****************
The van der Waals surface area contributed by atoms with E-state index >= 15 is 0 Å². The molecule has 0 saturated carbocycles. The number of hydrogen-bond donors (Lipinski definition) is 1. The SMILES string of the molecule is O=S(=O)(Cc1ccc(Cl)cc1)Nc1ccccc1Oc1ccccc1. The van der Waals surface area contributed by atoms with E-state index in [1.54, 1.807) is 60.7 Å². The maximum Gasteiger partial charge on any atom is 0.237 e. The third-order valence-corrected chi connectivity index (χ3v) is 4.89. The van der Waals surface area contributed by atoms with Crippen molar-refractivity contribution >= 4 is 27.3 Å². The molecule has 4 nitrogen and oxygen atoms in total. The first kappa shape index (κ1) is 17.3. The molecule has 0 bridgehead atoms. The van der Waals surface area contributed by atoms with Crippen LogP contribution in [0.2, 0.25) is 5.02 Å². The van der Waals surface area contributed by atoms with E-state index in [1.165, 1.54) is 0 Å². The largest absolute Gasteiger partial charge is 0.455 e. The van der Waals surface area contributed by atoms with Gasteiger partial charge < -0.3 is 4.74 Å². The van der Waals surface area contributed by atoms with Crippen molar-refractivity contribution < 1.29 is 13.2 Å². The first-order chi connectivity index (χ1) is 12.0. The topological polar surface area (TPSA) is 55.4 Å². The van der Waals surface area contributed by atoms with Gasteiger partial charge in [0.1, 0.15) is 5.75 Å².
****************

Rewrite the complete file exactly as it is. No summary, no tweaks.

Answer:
The van der Waals surface area contributed by atoms with E-state index >= 15 is 0 Å². The molecule has 0 saturated carbocycles. The number of hydrogen-bond donors (Lipinski definition) is 1. The SMILES string of the molecule is O=S(=O)(Cc1ccc(Cl)cc1)Nc1ccccc1Oc1ccccc1. The van der Waals surface area contributed by atoms with E-state index in [1.54, 1.807) is 60.7 Å². The maximum Gasteiger partial charge on any atom is 0.237 e. The third-order valence-corrected chi connectivity index (χ3v) is 4.89. The van der Waals surface area contributed by atoms with Crippen molar-refractivity contribution >= 4 is 27.3 Å². The molecule has 4 nitrogen and oxygen atoms in total. The first kappa shape index (κ1) is 17.3. The molecule has 0 bridgehead atoms. The van der Waals surface area contributed by atoms with Crippen LogP contribution in [0.2, 0.25) is 5.02 Å². The van der Waals surface area contributed by atoms with E-state index in [1.165, 1.54) is 0 Å². The largest absolute Gasteiger partial charge is 0.455 e. The van der Waals surface area contributed by atoms with Gasteiger partial charge < -0.3 is 4.74 Å². The van der Waals surface area contributed by atoms with Crippen molar-refractivity contribution < 1.29 is 13.2 Å². The first-order chi connectivity index (χ1) is 12.0. The topological polar surface area (TPSA) is 55.4 Å². The van der Waals surface area contributed by atoms with Gasteiger partial charge in [0.1, 0.15) is 5.75 Å².